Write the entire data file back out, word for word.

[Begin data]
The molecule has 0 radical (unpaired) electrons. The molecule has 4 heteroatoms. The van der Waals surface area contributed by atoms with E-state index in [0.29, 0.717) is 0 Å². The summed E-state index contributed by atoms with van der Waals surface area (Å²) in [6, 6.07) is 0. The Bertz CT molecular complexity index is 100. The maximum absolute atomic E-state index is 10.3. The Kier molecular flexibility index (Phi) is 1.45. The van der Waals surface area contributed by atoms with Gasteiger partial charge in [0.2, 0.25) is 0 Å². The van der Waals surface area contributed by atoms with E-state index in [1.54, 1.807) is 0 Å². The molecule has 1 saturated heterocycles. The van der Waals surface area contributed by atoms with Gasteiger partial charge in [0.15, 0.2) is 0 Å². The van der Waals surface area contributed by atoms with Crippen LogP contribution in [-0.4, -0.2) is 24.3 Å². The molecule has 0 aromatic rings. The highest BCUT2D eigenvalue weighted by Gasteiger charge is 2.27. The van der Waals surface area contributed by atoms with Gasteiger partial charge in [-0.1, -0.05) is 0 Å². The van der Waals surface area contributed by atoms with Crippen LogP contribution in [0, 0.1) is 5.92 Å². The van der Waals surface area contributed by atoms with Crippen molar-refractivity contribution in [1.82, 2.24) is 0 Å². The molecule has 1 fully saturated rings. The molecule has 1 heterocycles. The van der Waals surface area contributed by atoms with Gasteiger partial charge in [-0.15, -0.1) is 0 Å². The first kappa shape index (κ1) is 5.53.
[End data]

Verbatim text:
The molecule has 0 radical (unpaired) electrons. The molecule has 4 heteroatoms. The van der Waals surface area contributed by atoms with E-state index in [0.29, 0.717) is 0 Å². The summed E-state index contributed by atoms with van der Waals surface area (Å²) in [6, 6.07) is 0. The Bertz CT molecular complexity index is 100. The maximum absolute atomic E-state index is 10.3. The Kier molecular flexibility index (Phi) is 1.45. The van der Waals surface area contributed by atoms with Gasteiger partial charge in [0.2, 0.25) is 0 Å². The van der Waals surface area contributed by atoms with E-state index in [1.54, 1.807) is 0 Å². The molecule has 1 saturated heterocycles. The van der Waals surface area contributed by atoms with Gasteiger partial charge in [0.15, 0.2) is 0 Å². The van der Waals surface area contributed by atoms with Crippen LogP contribution in [-0.4, -0.2) is 24.3 Å². The molecule has 0 aromatic rings. The highest BCUT2D eigenvalue weighted by Gasteiger charge is 2.27. The van der Waals surface area contributed by atoms with Gasteiger partial charge in [-0.1, -0.05) is 0 Å². The van der Waals surface area contributed by atoms with Crippen LogP contribution in [0, 0.1) is 5.92 Å². The van der Waals surface area contributed by atoms with Crippen molar-refractivity contribution in [1.82, 2.24) is 0 Å². The molecule has 1 fully saturated rings. The molecule has 1 heterocycles. The van der Waals surface area contributed by atoms with Gasteiger partial charge in [-0.15, -0.1) is 0 Å². The first kappa shape index (κ1) is 5.53.